The Error Correcting Code Design Problem


      The Error Correcting Code Design Problem [GHSW87] (ECC) consists in assigning codewords to an alphabet that minimizes the length of transmitted messages and that provides maximal correction of single uncorrelated bit errors, when the messages are transmitted over noisy channels. Note that the two restrictions are conflicting in nature. On the one hand, we would like to assign codewords that are as short as possible, and on the other hand, high error correction is achieved by adding redundant bits so as to maximize the Hamming distance between every pair of codewords.  

      A code can be formally represented by a three-tuple (n, M, d), where n is the length (number of bits) of each codeword, M is the number of codewords and d is the minimum Hamming distance between any pair of codewords. An optimal code consists in M binary codewords, each of length n, such that d, the minimum Hamming distance between each codeword and all other codewords, is maximized. In other words, a good (n, M, d) code has a small value of n (reflecting smaller redundancy and faster transmission), a large value for M (denoting a larger vocabulary) and a large value for d (reflecting greater tolerance to noise and error).

      The optimized criteria could be as simple as the minimum Hamming distance d taken over all pairs of distinct codewords. However, this value will only depend upon a few words and provides very little information as to the progress towards the optimal. A better approach is to measure how well the M words are placed in the corners of a n-dimensional space [DJ90] by considering the minimal energy configuration of M particles (where is the Hamming distance between words i and j):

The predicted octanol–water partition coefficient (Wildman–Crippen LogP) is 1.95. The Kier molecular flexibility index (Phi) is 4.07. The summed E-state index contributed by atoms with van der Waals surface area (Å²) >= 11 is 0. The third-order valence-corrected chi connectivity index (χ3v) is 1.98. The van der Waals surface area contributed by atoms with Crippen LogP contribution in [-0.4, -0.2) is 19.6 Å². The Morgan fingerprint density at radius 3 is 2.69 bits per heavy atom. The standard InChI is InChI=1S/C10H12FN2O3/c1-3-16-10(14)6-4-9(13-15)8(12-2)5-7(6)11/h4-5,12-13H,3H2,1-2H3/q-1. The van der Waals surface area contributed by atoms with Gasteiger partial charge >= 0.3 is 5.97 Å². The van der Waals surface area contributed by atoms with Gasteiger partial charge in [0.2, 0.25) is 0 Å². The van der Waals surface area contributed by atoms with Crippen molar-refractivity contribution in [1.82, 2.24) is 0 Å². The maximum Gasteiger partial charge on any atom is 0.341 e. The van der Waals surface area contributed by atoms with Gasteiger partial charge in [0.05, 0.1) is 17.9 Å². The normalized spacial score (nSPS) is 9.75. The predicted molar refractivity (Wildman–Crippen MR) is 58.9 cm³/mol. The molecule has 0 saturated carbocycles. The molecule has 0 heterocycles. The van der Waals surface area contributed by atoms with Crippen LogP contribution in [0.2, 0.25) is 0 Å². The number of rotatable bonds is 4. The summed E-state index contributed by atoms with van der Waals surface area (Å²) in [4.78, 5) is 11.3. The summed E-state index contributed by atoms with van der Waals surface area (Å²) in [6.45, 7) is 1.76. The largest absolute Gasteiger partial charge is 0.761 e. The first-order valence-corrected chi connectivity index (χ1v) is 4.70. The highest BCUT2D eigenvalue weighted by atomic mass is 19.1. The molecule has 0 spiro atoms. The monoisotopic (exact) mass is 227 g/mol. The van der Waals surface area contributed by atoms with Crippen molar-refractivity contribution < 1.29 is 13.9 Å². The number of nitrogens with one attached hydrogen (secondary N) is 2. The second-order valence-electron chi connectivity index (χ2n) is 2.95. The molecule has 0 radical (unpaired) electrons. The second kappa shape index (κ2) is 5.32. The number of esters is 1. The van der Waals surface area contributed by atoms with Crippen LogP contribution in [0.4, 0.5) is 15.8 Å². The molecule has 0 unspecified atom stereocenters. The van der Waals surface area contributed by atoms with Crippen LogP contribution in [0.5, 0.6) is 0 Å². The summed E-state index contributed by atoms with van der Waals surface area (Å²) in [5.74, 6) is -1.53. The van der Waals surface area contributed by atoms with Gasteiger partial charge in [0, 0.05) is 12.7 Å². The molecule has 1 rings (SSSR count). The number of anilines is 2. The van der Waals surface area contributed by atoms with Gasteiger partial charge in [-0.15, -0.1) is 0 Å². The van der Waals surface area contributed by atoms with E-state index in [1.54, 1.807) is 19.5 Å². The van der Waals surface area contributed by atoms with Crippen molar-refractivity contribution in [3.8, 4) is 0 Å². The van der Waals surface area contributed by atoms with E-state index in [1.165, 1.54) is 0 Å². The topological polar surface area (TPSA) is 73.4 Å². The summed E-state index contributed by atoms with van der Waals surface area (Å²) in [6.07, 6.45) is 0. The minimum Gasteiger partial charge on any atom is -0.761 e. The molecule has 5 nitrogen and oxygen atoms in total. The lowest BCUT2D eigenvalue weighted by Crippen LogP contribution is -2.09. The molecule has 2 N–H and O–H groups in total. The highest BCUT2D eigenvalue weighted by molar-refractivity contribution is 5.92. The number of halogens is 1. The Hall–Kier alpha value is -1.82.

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Instances and best known solutions for those instances:

      In order to define an instance of this problem we need to provide the value of n (the length of each codeword) and the value of M (number of codeword). The following table (reproduced from [AVZ01]) lists the value for M given a value of n and a minimum distance d.

  1. A well-known instance is related to construct a code with n=12 and M=12 [CFW98,AK01,AK02]. For this code, the best known solution has been found in [AK02] and is illustrated in [CFW98].

  2. In [AC04], a more complex instance is used; to construct a code with n=12 and M=24, with minimum distance 6. For this code, the following results are available.

  3. In [CTT04], harder problems are solved: n=16 and M=32 (d=8) and, n=20 and M=40 (d=10).


In order to resolve the ECC problem, several techniques can be chosen, with different approaches.

  • General-purpose techniques, with no problem knowledge, such as Genetic Algorithms, sequential or parallel, panmictic or celular [AK01][ACCN02]

  • Repulsion based population algorithms, such as RA, devised in [AC04], or the Repulsive Particle Swarm (RPSO) described here.

  • Hybridization of a repulsion algorithm and GAs [AC04]